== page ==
Love is Maturing by Abidan Paul Shah

LOVE IS MATURING by Pastor Shah, Clearview Church, Henderson 

love-is-maturing

Introduction: Have you ever said about someone – “He/she is so immature”? Why do we call someone immature? Because they do something that is improper. When little kids do something improper, we just laugh and call it childish. As a little boy I was fascinated by superheroes (Superman, Batman, Spiderman, Captain America, Flash Gordon). What is one thing all Superheroes have in common? They all wear their underwear on the outside. They’re really underwear like shorts over their leggings, kind of like circus athletes and wrestlers of the time. One time we had some people visiting our home and I decided to impress them with my superhero outfit. Unfortunately, they just laughed at me. But, if I were to do that today, you wouldn’t just laugh at me. You would call me immature. Unfortunately, many times, immaturity is not funny but frustrating and hurtful to others. Today we’re going to learn why immaturity and love cannot coexist. Turn to I Corinthians 13 for our message titled, “LOVE IS MATURING.”

I Corinthians 13   4 Love suffers long and is kind; love does not envy; love does not parade itself, is not puffed up; does not behave rudely, does not seek its own, is not provoked, thinks no evil; does not rejoice in iniquity, but rejoices in the truth; bears all things, believes all things, hopes all things, endures all things. Love never fails…13 And now abide faith, hope, love, these three; but the greatest of these is love.

Context: The Corinthian church was unlike any church in Paul’s ministry. They were very immature, spiritually, and Paul was frustrated with them. Listen to how he addressed them in I Corinthians 3   1 “And I, brethren, could not speak to you as to spiritual people but as to carnal, as to babes (children/infants) in Christ. 2 I fed you with milk and not with solid food; for until now you were not able to receive it, and even now you are still not able…” Meaning: You’re just as spiritually immature as before. Why? 3 “for you are still carnal. For where there are envy, strife, and divisions among you, are you not carnal and behaving like mere men?” Meaning: “You’re still spiritually immature because you are so inconsiderate, hateful and rude to each other. You haven’t learnt how to treat each other with honor, dignity, and decency.” Did you know that spiritual maturity is connected to your treatment of others? This is in the context of the church, home, and life. Today’s passage on love takes it one step further – “love does not behave rudely, does not seek its own” – if you love someone, you will treat that person with honor, dignity, and decency. In other words, love and maturity are one and the same. That’s our message today.

Question: Are you a spiritually mature person? Have you grown in your maturity in Christ or are you still pushing, shoving, and pulling at those around you? How do you treat the people you are supposed to love? Are you saved? Before you can grow, you have to be born. Before you can spiritually grow, you have to be born again.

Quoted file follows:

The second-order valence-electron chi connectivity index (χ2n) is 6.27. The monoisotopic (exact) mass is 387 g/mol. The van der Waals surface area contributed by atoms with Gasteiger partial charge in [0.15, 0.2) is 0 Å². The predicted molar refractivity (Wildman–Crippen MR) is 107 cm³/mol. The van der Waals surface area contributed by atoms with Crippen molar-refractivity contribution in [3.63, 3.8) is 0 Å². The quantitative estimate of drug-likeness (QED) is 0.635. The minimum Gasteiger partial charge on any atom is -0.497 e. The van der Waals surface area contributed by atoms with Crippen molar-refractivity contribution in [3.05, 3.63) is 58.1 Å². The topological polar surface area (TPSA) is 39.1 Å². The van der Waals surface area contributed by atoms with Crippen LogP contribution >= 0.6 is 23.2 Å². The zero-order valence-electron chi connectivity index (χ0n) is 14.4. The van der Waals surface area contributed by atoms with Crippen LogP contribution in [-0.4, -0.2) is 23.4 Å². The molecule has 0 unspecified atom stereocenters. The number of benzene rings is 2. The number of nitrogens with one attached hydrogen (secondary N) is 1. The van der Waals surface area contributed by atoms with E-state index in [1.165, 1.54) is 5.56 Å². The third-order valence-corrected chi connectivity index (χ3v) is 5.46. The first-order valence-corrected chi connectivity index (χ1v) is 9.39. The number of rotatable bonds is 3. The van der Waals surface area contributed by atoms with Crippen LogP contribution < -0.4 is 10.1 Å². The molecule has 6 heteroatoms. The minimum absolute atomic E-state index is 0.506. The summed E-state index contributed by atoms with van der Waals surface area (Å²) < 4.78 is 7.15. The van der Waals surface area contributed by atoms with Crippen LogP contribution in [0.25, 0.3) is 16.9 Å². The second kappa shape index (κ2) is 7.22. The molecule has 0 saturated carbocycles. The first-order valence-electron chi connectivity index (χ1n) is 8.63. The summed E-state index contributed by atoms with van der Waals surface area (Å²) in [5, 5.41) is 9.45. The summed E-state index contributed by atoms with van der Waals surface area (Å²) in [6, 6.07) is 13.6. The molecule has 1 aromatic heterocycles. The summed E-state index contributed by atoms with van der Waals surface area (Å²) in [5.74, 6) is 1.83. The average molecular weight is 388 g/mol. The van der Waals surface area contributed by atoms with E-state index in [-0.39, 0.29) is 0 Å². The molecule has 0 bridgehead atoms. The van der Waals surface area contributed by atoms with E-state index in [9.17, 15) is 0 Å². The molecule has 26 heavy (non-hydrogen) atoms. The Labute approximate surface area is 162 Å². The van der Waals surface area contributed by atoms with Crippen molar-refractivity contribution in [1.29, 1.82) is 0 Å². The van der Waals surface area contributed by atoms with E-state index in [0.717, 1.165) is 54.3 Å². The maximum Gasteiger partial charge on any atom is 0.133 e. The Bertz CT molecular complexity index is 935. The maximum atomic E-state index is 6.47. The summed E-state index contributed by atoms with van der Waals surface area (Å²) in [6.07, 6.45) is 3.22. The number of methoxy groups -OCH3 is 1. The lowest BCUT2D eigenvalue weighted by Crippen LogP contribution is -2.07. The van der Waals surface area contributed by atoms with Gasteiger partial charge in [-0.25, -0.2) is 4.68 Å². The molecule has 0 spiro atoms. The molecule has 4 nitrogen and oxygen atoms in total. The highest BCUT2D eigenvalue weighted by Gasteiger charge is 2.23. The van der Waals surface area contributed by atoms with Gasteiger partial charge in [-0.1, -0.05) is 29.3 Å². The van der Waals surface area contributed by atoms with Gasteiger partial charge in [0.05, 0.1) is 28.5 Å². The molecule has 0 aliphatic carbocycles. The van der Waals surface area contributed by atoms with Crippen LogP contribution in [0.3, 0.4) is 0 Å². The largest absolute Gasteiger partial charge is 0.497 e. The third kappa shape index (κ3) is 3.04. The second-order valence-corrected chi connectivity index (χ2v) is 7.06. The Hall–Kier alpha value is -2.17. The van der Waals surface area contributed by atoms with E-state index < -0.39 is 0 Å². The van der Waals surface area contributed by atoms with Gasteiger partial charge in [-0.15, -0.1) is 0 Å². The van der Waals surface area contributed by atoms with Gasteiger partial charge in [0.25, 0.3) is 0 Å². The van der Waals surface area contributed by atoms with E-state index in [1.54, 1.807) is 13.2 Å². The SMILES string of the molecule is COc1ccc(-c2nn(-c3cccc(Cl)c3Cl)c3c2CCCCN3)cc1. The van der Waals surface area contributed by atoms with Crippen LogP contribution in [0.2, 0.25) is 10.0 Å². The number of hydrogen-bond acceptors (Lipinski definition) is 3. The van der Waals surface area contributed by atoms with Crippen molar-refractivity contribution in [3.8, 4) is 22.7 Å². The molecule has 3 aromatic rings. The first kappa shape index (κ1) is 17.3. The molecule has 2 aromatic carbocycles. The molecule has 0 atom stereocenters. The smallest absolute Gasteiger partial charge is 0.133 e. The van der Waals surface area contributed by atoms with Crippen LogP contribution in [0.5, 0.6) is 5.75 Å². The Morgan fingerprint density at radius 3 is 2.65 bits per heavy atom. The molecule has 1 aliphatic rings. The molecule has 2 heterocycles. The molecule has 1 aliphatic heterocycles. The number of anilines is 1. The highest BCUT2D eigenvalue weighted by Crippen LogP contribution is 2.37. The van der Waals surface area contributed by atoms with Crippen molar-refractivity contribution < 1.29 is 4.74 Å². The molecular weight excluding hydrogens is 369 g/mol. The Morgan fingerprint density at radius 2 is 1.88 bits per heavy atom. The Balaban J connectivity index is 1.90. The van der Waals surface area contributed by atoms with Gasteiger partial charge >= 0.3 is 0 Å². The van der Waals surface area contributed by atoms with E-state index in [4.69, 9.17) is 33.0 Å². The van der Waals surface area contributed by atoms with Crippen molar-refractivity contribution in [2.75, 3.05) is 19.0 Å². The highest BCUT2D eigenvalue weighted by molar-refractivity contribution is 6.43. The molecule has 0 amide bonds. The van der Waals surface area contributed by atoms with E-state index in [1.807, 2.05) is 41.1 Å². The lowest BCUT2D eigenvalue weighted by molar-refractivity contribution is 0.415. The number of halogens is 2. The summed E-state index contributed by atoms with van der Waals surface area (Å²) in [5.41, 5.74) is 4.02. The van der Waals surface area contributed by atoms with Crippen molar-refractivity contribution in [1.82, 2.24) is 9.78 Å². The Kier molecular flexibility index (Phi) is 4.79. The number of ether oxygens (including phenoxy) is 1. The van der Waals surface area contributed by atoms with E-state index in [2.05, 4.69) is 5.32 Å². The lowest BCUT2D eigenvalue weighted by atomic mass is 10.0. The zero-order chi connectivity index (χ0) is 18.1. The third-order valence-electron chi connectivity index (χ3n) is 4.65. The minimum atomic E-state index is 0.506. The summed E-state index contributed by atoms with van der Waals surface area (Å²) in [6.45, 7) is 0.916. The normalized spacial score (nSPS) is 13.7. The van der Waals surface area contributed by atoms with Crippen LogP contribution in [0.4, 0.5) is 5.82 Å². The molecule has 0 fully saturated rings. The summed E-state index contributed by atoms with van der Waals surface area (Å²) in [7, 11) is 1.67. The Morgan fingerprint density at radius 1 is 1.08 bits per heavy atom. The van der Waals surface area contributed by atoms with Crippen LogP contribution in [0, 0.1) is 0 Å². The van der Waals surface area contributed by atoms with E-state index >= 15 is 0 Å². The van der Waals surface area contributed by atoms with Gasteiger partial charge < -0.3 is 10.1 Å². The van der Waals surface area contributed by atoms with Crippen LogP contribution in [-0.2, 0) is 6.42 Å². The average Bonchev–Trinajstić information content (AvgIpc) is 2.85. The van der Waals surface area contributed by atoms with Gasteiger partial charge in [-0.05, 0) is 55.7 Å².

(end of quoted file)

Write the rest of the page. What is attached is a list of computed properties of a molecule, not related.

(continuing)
Let’s begin by examining the words that Paul used to describe love – “(love) does not behave rudely, does not seek its own.” The first one “does not behave rudely” is the Greek word “askhemonei.” This word belongs to the family of words that convey inappropriate behavior, shameful attitude, repulsive acts, vulgar actions, and unattractiveness. When the Jewish people translated the Hebrew Bible into Greek (LXX), they used this word group to translate the idea of nakedness, private parts, and even sex. In the New Testament, Paul used this word several times with the same idea. A prominent one is in Romans 1 where he used it to describe homosexuality as indecent and shameful. So why did Paul use it here in I Corinthians 13 to describe love? I believe that Paul had much more in mind than just – “love does not behave rudely.” He wasn’t saying, “if you love someone, you’ll be polite to them, hold the door for them and say please and thank you to them.” You can do all that for someone and never truly love them. If you take the real meaning of the Greek word (inappropriate, indecent, and disgraceful), Paul was telling the Corinthians that if you love someone you will respect them – give honor, show dignity, and act decently to the other person.

Why did Paul say this to the Corinthians? Because the Corinthians were disrespecting each other. Let me give you a few examples of where they did this:

1 Corinthians 5:1 “It is actually reported that there is sexual immorality among you, and such sexual immorality as is not even named among the Gentiles—that a man has his father’s wife!” Even though the word “askhemonei” is not used here, Paul was telling them that this was inappropriate on so many levels. To start with, it was dishonoring for this man to do this to his own father. Next, it was degrading to this woman. She was no longer a respectable woman. Now the couple was sitting in church without any sense of shame. This was disrespectful to the church family. You can imagine the negative impact this was making on the young people. How about the community? People in Corinth were shocked by this behavior as well. Overall, this was a sexually shameful behavior.